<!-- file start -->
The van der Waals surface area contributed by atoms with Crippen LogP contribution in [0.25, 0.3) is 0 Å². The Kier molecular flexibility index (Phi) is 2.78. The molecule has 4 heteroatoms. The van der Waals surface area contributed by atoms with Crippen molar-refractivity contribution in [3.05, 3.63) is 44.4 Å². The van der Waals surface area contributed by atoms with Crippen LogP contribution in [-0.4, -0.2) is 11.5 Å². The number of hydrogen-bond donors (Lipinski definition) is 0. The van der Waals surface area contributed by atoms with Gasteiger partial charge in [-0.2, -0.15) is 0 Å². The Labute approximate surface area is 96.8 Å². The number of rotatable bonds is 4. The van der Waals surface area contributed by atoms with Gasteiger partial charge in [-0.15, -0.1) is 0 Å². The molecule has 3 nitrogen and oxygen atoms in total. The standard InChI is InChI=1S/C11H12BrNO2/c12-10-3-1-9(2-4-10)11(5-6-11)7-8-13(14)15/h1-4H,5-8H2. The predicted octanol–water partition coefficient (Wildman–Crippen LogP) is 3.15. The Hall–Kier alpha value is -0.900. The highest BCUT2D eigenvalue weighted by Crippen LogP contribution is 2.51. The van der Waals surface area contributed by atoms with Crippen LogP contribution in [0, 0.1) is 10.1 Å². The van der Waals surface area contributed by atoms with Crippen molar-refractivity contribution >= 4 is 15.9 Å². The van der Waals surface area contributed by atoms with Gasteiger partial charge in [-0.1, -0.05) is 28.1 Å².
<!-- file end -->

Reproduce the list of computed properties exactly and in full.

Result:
The van der Waals surface area contributed by atoms with Crippen LogP contribution in [0.25, 0.3) is 0 Å². The Kier molecular flexibility index (Phi) is 2.78. The molecule has 4 heteroatoms. The van der Waals surface area contributed by atoms with Crippen molar-refractivity contribution in [3.05, 3.63) is 44.4 Å². The van der Waals surface area contributed by atoms with Crippen LogP contribution in [-0.4, -0.2) is 11.5 Å². The number of hydrogen-bond donors (Lipinski definition) is 0. The van der Waals surface area contributed by atoms with Gasteiger partial charge in [-0.2, -0.15) is 0 Å². The Labute approximate surface area is 96.8 Å². The number of rotatable bonds is 4. The van der Waals surface area contributed by atoms with Gasteiger partial charge in [-0.15, -0.1) is 0 Å². The molecule has 3 nitrogen and oxygen atoms in total. The standard InChI is InChI=1S/C11H12BrNO2/c12-10-3-1-9(2-4-10)11(5-6-11)7-8-13(14)15/h1-4H,5-8H2. The predicted octanol–water partition coefficient (Wildman–Crippen LogP) is 3.15. The Hall–Kier alpha value is -0.900. The highest BCUT2D eigenvalue weighted by Crippen LogP contribution is 2.51. The van der Waals surface area contributed by atoms with Crippen LogP contribution in [0, 0.1) is 10.1 Å². The van der Waals surface area contributed by atoms with Crippen molar-refractivity contribution >= 4 is 15.9 Å². The van der Waals surface area contributed by atoms with Gasteiger partial charge in [-0.1, -0.05) is 28.1 Å².